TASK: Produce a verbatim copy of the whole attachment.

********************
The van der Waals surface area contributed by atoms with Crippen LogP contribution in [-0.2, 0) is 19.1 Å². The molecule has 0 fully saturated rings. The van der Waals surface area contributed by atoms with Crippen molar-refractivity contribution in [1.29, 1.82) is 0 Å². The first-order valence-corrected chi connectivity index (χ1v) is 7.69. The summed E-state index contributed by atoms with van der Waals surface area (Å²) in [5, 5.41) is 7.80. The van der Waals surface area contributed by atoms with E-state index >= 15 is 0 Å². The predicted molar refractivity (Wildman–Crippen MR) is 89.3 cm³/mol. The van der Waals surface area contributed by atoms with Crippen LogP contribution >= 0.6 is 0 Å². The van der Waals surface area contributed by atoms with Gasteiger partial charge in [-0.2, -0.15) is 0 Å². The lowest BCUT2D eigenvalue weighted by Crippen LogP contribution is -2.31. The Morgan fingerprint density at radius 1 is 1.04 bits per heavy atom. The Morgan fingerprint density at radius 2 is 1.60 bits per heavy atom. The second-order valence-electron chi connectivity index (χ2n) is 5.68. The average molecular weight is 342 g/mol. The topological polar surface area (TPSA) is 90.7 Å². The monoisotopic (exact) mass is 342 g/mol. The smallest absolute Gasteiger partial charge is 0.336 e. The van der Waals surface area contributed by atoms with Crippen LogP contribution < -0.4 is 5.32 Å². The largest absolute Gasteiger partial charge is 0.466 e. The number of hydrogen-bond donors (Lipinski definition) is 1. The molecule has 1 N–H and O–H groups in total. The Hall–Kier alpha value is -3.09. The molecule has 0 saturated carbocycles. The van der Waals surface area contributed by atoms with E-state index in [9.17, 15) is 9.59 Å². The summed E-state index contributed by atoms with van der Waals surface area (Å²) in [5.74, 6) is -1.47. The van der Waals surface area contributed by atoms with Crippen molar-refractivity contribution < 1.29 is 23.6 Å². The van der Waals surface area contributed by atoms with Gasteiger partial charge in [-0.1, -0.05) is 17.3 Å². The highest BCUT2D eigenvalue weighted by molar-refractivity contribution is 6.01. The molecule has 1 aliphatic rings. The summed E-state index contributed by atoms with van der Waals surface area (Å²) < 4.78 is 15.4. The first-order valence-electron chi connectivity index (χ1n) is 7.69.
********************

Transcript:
The van der Waals surface area contributed by atoms with Crippen LogP contribution in [-0.2, 0) is 19.1 Å². The molecule has 0 fully saturated rings. The van der Waals surface area contributed by atoms with Crippen molar-refractivity contribution in [1.29, 1.82) is 0 Å². The first-order valence-corrected chi connectivity index (χ1v) is 7.69. The summed E-state index contributed by atoms with van der Waals surface area (Å²) in [5, 5.41) is 7.80. The van der Waals surface area contributed by atoms with E-state index >= 15 is 0 Å². The predicted molar refractivity (Wildman–Crippen MR) is 89.3 cm³/mol. The van der Waals surface area contributed by atoms with Crippen LogP contribution >= 0.6 is 0 Å². The van der Waals surface area contributed by atoms with Gasteiger partial charge in [-0.2, -0.15) is 0 Å². The lowest BCUT2D eigenvalue weighted by Crippen LogP contribution is -2.31. The Morgan fingerprint density at radius 1 is 1.04 bits per heavy atom. The Morgan fingerprint density at radius 2 is 1.60 bits per heavy atom. The second-order valence-electron chi connectivity index (χ2n) is 5.68. The average molecular weight is 342 g/mol. The topological polar surface area (TPSA) is 90.7 Å². The monoisotopic (exact) mass is 342 g/mol. The smallest absolute Gasteiger partial charge is 0.336 e. The van der Waals surface area contributed by atoms with Crippen LogP contribution < -0.4 is 5.32 Å². The largest absolute Gasteiger partial charge is 0.466 e. The number of hydrogen-bond donors (Lipinski definition) is 1. The molecule has 1 N–H and O–H groups in total. The Hall–Kier alpha value is -3.09. The molecule has 0 saturated carbocycles. The van der Waals surface area contributed by atoms with E-state index in [9.17, 15) is 9.59 Å². The summed E-state index contributed by atoms with van der Waals surface area (Å²) in [5.74, 6) is -1.47. The van der Waals surface area contributed by atoms with Crippen molar-refractivity contribution < 1.29 is 23.6 Å². The van der Waals surface area contributed by atoms with Gasteiger partial charge in [-0.1, -0.05) is 17.3 Å². The highest BCUT2D eigenvalue weighted by molar-refractivity contribution is 6.01. The molecule has 1 aliphatic rings. The summed E-state index contributed by atoms with van der Waals surface area (Å²) < 4.78 is 15.4. The first-order valence-electron chi connectivity index (χ1n) is 7.69.